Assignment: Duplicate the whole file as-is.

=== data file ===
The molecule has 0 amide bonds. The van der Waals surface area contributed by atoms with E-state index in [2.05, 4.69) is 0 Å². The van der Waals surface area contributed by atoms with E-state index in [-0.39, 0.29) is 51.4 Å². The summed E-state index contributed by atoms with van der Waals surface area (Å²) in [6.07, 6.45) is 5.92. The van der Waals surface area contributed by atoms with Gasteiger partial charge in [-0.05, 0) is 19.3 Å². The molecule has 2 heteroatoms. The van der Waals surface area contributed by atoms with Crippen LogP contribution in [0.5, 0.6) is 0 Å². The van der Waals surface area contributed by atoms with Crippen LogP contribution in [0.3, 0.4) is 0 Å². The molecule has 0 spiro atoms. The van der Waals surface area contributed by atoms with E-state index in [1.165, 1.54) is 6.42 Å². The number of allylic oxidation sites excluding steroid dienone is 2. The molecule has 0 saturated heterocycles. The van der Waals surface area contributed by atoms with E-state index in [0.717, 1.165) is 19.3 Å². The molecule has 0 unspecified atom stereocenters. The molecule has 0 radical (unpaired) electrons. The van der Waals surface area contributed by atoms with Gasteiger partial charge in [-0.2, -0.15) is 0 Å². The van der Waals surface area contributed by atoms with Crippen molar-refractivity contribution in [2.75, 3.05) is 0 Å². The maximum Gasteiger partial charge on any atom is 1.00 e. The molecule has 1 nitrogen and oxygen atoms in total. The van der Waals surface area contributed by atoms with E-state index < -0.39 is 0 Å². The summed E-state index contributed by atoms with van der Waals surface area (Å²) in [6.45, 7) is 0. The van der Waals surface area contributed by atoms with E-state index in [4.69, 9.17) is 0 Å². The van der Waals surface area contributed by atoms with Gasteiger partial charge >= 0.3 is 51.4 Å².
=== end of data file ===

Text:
The molecule has 0 amide bonds. The van der Waals surface area contributed by atoms with E-state index in [2.05, 4.69) is 0 Å². The van der Waals surface area contributed by atoms with E-state index in [-0.39, 0.29) is 51.4 Å². The summed E-state index contributed by atoms with van der Waals surface area (Å²) in [6.07, 6.45) is 5.92. The van der Waals surface area contributed by atoms with Gasteiger partial charge in [-0.05, 0) is 19.3 Å². The molecule has 2 heteroatoms. The van der Waals surface area contributed by atoms with Crippen LogP contribution in [0.5, 0.6) is 0 Å². The van der Waals surface area contributed by atoms with Crippen LogP contribution in [0.3, 0.4) is 0 Å². The molecule has 0 spiro atoms. The van der Waals surface area contributed by atoms with E-state index in [1.165, 1.54) is 6.42 Å². The number of allylic oxidation sites excluding steroid dienone is 2. The molecule has 0 saturated heterocycles. The van der Waals surface area contributed by atoms with E-state index in [0.717, 1.165) is 19.3 Å². The molecule has 0 unspecified atom stereocenters. The molecule has 0 radical (unpaired) electrons. The van der Waals surface area contributed by atoms with Gasteiger partial charge in [-0.2, -0.15) is 0 Å². The van der Waals surface area contributed by atoms with Crippen molar-refractivity contribution in [2.75, 3.05) is 0 Å². The maximum Gasteiger partial charge on any atom is 1.00 e. The molecule has 1 nitrogen and oxygen atoms in total. The van der Waals surface area contributed by atoms with E-state index < -0.39 is 0 Å². The summed E-state index contributed by atoms with van der Waals surface area (Å²) in [6.45, 7) is 0. The van der Waals surface area contributed by atoms with E-state index in [4.69, 9.17) is 0 Å². The van der Waals surface area contributed by atoms with Gasteiger partial charge >= 0.3 is 51.4 Å².